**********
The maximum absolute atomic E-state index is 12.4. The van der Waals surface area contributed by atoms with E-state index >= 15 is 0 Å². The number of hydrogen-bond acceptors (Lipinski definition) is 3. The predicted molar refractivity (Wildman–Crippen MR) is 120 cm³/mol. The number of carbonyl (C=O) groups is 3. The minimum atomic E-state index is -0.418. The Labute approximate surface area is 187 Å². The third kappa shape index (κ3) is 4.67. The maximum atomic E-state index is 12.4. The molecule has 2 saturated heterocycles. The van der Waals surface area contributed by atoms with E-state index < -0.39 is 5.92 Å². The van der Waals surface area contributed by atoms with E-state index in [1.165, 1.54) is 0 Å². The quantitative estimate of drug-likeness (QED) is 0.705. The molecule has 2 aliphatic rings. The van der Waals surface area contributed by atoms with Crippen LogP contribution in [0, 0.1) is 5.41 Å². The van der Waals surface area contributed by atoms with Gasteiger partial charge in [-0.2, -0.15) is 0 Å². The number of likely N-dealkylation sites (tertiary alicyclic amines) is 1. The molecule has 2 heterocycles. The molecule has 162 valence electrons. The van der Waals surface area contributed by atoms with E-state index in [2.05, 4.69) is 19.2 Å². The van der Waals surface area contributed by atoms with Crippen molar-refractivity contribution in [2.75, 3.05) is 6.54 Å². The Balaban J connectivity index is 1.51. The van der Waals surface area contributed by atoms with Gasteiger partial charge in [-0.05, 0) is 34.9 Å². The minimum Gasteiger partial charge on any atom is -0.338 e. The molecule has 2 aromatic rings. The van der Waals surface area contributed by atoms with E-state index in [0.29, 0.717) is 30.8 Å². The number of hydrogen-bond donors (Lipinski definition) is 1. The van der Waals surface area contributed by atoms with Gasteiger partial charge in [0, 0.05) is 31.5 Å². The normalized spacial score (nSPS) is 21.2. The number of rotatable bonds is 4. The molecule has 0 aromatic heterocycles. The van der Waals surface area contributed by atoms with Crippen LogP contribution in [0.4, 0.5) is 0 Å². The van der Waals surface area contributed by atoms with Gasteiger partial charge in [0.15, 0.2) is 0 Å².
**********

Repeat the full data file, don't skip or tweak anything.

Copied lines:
The maximum absolute atomic E-state index is 12.4. The van der Waals surface area contributed by atoms with E-state index >= 15 is 0 Å². The number of hydrogen-bond acceptors (Lipinski definition) is 3. The predicted molar refractivity (Wildman–Crippen MR) is 120 cm³/mol. The number of carbonyl (C=O) groups is 3. The minimum atomic E-state index is -0.418. The Labute approximate surface area is 187 Å². The third kappa shape index (κ3) is 4.67. The maximum atomic E-state index is 12.4. The molecule has 2 saturated heterocycles. The van der Waals surface area contributed by atoms with E-state index < -0.39 is 5.92 Å². The van der Waals surface area contributed by atoms with E-state index in [1.165, 1.54) is 0 Å². The quantitative estimate of drug-likeness (QED) is 0.705. The molecule has 2 aliphatic rings. The van der Waals surface area contributed by atoms with Crippen LogP contribution in [0, 0.1) is 5.41 Å². The van der Waals surface area contributed by atoms with Gasteiger partial charge in [-0.2, -0.15) is 0 Å². The number of likely N-dealkylation sites (tertiary alicyclic amines) is 1. The molecule has 2 heterocycles. The molecule has 162 valence electrons. The van der Waals surface area contributed by atoms with E-state index in [2.05, 4.69) is 19.2 Å². The van der Waals surface area contributed by atoms with Crippen molar-refractivity contribution in [2.75, 3.05) is 6.54 Å². The Balaban J connectivity index is 1.51. The van der Waals surface area contributed by atoms with Gasteiger partial charge in [-0.05, 0) is 34.9 Å². The minimum Gasteiger partial charge on any atom is -0.338 e. The molecule has 2 aromatic rings. The van der Waals surface area contributed by atoms with E-state index in [0.29, 0.717) is 30.8 Å². The number of hydrogen-bond donors (Lipinski definition) is 1. The van der Waals surface area contributed by atoms with Gasteiger partial charge in [0, 0.05) is 31.5 Å². The normalized spacial score (nSPS) is 21.2. The number of rotatable bonds is 4. The molecule has 0 aromatic heterocycles. The van der Waals surface area contributed by atoms with Crippen LogP contribution in [0.4, 0.5) is 0 Å². The van der Waals surface area contributed by atoms with Gasteiger partial charge in [0.15, 0.2) is 0 Å².